Double Cross has arrived

My Soma Double Cross DC just arrived yesterday. I was pretty excited to get it out of the box and take a look. The 60cm frame weighed in at 4.91lbs and the fork was 2.46lbs.

This build has been both exciting and fustrating and I don’t even have any parts together with a frame that only just arrived yesterday. This is my first build from the ground up and luckily there are staff here at Dirt Rag that have spent years in bike shops acumulating a deep knowledge base that I can tap into. Although I try to spend as much time as possible on a mountain bike and commute to work regularly there are things you can only learn in a bike shop.


Next on my list are wheels, a headset, stem and handlebars.


Headset will probably be first since its the easiest of the components to pick up. There isn’t much debate there, 1 1/8" and maybe a color. Since it’s a new build I don’t have to worry about how high or low the stack of the headset is because the steerer tube can be cut.


Stem and handlebars have a lot of options. To start off I’m looking at fairly inexpensive options for a couple reasons. The main reason, I’m not sure what I’ll like. There are several handlebar widths and shapes that can make choosing bars a daunting task. Stems are similar. They come in a variety of lengths and angles which will effect the fit of your bike significantly, not to mention handling. So for the time being, inexpensive. Cheaper on the stem and handlebars will also save me some cash for the fun stuff, like cranks, derailleurs, and shifters. The stem, bars and seatpost will also make nice upgradeable items for cross season when dropping some weight might seem like a good idea.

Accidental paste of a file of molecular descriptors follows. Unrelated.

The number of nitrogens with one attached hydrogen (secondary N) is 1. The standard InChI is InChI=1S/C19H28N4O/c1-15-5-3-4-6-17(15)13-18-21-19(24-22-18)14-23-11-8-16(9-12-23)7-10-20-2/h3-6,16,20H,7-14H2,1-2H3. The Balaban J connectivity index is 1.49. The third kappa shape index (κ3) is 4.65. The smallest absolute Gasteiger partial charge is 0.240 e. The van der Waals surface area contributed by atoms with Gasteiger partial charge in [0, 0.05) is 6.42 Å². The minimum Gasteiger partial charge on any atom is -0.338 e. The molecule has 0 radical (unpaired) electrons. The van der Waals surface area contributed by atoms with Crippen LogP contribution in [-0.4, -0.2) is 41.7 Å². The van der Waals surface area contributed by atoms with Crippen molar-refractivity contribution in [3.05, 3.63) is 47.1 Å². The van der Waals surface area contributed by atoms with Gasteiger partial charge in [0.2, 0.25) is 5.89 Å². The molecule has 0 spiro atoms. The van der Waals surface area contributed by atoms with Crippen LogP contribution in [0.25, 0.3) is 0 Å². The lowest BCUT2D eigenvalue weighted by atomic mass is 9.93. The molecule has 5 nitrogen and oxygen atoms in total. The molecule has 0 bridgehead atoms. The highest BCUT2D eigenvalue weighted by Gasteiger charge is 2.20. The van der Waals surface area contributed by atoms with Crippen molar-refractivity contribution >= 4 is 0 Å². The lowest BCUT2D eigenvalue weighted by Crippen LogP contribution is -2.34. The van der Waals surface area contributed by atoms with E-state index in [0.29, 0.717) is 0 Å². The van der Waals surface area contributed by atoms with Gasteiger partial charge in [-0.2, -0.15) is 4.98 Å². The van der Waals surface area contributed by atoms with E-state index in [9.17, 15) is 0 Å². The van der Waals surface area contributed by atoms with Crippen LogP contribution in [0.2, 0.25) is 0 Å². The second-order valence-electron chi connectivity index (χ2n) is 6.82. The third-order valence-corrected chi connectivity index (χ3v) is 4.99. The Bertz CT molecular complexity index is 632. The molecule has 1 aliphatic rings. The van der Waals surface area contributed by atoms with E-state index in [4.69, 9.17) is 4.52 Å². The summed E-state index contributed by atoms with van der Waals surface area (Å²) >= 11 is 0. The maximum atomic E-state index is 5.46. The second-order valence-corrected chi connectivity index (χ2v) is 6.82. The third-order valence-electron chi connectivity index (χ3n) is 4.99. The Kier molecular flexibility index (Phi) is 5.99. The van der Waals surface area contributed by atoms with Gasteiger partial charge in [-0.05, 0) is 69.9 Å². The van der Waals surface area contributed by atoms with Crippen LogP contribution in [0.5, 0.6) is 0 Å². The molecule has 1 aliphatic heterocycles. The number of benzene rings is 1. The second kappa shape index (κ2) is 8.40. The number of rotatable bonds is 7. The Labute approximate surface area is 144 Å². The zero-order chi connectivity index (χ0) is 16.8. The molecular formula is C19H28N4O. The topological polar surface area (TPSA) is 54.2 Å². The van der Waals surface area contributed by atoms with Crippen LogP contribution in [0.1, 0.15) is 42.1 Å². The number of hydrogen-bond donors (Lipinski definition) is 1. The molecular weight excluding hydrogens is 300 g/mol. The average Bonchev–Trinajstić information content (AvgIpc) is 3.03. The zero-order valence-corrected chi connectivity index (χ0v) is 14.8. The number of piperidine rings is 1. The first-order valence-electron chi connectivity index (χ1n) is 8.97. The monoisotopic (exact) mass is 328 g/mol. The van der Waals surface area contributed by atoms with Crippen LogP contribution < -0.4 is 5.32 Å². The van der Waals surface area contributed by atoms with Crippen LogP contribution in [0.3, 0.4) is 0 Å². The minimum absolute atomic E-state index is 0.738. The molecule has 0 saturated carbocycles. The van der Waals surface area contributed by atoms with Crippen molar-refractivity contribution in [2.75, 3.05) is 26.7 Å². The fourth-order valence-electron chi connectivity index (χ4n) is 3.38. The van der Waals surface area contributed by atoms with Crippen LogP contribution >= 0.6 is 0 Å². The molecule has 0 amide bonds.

What has been difficult is the wheelset. The Double Cross is a steel frame with a rear hub spacing of 132.5mm. Right in the middle of road and mountain hubs. I can go either way. This might seem like a great option. Especially since I want to use dics brakes. Well, it’s been the cause of some fustration and has been the reason I’ve spent hours sifting through QBP’s website and the internet. Chainline. The once overlooked principle is defined by Park Tools as: the position of the cogs or chainrings relative to the center line of the bike… For example, a front crankset and/or front derailleur might be designed to have a chainline of 47.5mm. This means it will work best when the middle of the crankset is 47.5mm from the middle to the bike center line.Definitely more of an issue for fixed geared bikes or single speeds but it can effect shifting.


If either the front or rear sprockets are either too much inward or outward relative to the other, there may be certain shifting problems. The following are typical problems that may be caused by chainline issues.

  • Chain jumping off large chainring when front derailleur is correctly adjusted.
  • Chain riding off lower derailleur pulley when derailleur or hanger is not bent
  • Chain rattling on inner faces of front chainrings.
  • Chain derailling off inner chainring when front derailleur correctly adjusted.
  • Front derailleur cannot be adjusted to stop over shifts while still allowing good shifting.

A ton more about chainline at Park Tool’s site:


The wheels I will likely be using are the Mavic Speedcity wheelset. They are 700c with disc and rim brake capabilities. They are designed as an urban wheelset for mountainbikes, perfect for the potholes and hills of my current urban jungle. Since they are designed for the mountain bike it means the rear hub is 135mm. With a 9 speed cassette I can start to messure the chainline to see what bottombracket width is needed for up front. If the BB is too narrow then there could be problems shifting.



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